We Are the Champions

Lynx Head Coach, Cheryl Reeve. Photo by Sophia Hantzes

Lynx Head Coach, Cheryl Reeve. Photo by Sophia Hantzes

The Minnesota Lynx are lethal. There is no denying that when all facts are considered. Fact: the team has made it to the finals for three straight years, coming away with the WNBA championship title twice. Fact: they hold the most wins (read: 99) in a three-season span in league history and this year they became the second team in league history to go 7-0 in the playoffs. Fact: the team has four WNBA All-Stars on a line up that isn’t changing anytime soon with recent contract extensions. Fact: with the second youngest roster in the league, the Lynx players are still in their prime and ready for a repeat of an excellent season next year.

In a state whose sports teams tend to leave fans wanting more, the Lynx gave Minnesotans a chance to laud a dominant team.  All of the ingredients were there for an outstanding season – and what a godsend it was! Before the Lynx’s 2011 championship win, it had been twenty years since Minnesota celebrated a championship win with the 1991 World Champion Minnesota Twins baseball team. Wallowing in the foibles of teams like the Twins, Vikings, and Timberwolves season after season, Minnesota sports fans were beginning to lose hope. But wait; enter the Lynx.

Despite boasting three Olympians among an all-star returning lineup, most of the women’s basketball world heralded the Phoenix Mercury as the team to beat for the season. But the Minnesota Lynx made that difficult. With attention focused away from the team, the Lynx were able have their skill showcased and speak for itself. Without the pressure of having won a championship the year before (like last year’s season) the Lynx were able to begin the season flying under the radar as the underdogs…until that just wasn’t possible anymore. Coming out of a very noticeable 26-8 regular season record, the Lynx hit the playoffs with a winning momentum that just kept going. “Opening the season with the attention on other teams afforded us the opportunity to fly under the radar and give undivided attention to our stated goals of being the best in the West and bring another championship to Minnesota,” says Carley Knox, the director of business operations for the team.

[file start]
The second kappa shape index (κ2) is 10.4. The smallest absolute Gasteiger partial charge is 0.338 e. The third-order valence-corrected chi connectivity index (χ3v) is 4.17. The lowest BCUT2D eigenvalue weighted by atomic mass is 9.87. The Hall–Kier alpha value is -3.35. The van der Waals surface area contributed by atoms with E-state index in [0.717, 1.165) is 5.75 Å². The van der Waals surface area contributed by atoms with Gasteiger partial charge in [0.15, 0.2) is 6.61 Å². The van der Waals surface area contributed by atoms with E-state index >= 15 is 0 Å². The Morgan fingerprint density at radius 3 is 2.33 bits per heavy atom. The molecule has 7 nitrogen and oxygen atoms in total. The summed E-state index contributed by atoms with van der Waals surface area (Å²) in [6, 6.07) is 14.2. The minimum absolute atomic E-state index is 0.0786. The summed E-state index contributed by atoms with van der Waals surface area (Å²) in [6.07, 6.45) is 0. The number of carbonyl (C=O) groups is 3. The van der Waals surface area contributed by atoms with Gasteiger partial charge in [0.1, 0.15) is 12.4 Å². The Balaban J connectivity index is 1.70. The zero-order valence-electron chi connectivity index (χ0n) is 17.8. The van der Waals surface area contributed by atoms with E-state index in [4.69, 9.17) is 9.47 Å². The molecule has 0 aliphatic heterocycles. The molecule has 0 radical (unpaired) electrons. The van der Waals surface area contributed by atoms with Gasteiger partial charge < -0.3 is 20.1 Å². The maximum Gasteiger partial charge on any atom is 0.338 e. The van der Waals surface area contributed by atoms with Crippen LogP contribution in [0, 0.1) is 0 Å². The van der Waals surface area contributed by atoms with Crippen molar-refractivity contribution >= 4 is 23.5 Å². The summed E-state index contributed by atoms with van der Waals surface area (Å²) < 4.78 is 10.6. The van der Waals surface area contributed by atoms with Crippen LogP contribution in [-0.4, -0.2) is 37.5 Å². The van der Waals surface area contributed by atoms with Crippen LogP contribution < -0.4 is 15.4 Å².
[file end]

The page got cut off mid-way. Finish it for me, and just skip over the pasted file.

Never losing a game in the playoffs, the Lynx recorded double-digit victories in five of the seven games, setting the stage for the championship game. The opposing team, the Atlanta Dream, entered the playoffs coming off a four-game losing streak in the regular season and a record of 17-17. The Dream did, however, have a split record against the Lynx winning one of the two games played against them in the regular season.

The Lynx controlled Game 1 against the Dream from the opening tip ending with an 84-59 victory. Entering Game 2, the Lynx were brimming with confidence as a message on the video board just before the opening tip read “Game 1 we made a statement. Game 2 we will make history. We’re leaving Minnesota after tonight, but we’ll be bringing something back with us” followed by an image of the championship trophy. Sure enough, an 88-63 victory sent the Lynx off to Georgia to battle it out in what would become the third and final game in the best-of-five series.

Ending with an 86-77 lead, the Lynx clinched a 2013 Championship title and returned home for a parade in front of thousands of fans along Nicollet Mall, ending in a party at Target Center earlier this month.

Knox says, “As defending champions in 2014, there will be great motivation to become the first team to win back-to-back titles in the WNBA in over 10 years.” The Minnesota Lynx set a standard, and now it’s time for everyone else to catch up.

All photos by Sophia Hantzes

All photos by Sophia Hantzes

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